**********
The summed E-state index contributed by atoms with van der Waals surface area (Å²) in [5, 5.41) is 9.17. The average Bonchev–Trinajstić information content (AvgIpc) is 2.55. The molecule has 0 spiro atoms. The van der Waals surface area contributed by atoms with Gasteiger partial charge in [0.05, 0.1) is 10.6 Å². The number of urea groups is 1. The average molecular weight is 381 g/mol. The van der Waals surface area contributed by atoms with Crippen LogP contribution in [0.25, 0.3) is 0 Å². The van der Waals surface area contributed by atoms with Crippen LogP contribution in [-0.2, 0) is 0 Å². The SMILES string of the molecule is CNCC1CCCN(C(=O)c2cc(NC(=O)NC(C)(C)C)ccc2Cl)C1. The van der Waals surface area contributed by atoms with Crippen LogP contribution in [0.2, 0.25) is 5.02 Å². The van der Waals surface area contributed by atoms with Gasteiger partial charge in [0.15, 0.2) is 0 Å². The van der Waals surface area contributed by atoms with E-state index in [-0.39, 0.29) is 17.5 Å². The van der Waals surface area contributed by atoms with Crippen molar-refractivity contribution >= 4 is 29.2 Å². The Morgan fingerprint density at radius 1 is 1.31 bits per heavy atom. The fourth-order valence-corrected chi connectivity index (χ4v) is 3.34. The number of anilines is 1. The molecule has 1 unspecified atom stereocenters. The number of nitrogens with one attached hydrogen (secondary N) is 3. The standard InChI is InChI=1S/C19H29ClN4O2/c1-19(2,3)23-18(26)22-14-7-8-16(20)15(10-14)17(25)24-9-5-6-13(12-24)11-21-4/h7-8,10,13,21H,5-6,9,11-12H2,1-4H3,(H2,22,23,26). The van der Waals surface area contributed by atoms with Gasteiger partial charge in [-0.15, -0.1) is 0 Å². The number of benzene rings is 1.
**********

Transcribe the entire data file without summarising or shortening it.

The summed E-state index contributed by atoms with van der Waals surface area (Å²) in [5, 5.41) is 9.17. The average Bonchev–Trinajstić information content (AvgIpc) is 2.55. The molecule has 0 spiro atoms. The van der Waals surface area contributed by atoms with Gasteiger partial charge in [0.05, 0.1) is 10.6 Å². The number of urea groups is 1. The average molecular weight is 381 g/mol. The van der Waals surface area contributed by atoms with Crippen LogP contribution in [0.25, 0.3) is 0 Å². The van der Waals surface area contributed by atoms with Crippen LogP contribution in [-0.2, 0) is 0 Å². The SMILES string of the molecule is CNCC1CCCN(C(=O)c2cc(NC(=O)NC(C)(C)C)ccc2Cl)C1. The van der Waals surface area contributed by atoms with Crippen LogP contribution in [0.2, 0.25) is 5.02 Å². The van der Waals surface area contributed by atoms with Gasteiger partial charge in [0.15, 0.2) is 0 Å². The van der Waals surface area contributed by atoms with E-state index in [-0.39, 0.29) is 17.5 Å². The van der Waals surface area contributed by atoms with Crippen molar-refractivity contribution >= 4 is 29.2 Å². The Morgan fingerprint density at radius 1 is 1.31 bits per heavy atom. The fourth-order valence-corrected chi connectivity index (χ4v) is 3.34. The number of anilines is 1. The molecule has 1 unspecified atom stereocenters. The number of nitrogens with one attached hydrogen (secondary N) is 3. The standard InChI is InChI=1S/C19H29ClN4O2/c1-19(2,3)23-18(26)22-14-7-8-16(20)15(10-14)17(25)24-9-5-6-13(12-24)11-21-4/h7-8,10,13,21H,5-6,9,11-12H2,1-4H3,(H2,22,23,26). The van der Waals surface area contributed by atoms with Gasteiger partial charge in [-0.15, -0.1) is 0 Å². The number of benzene rings is 1.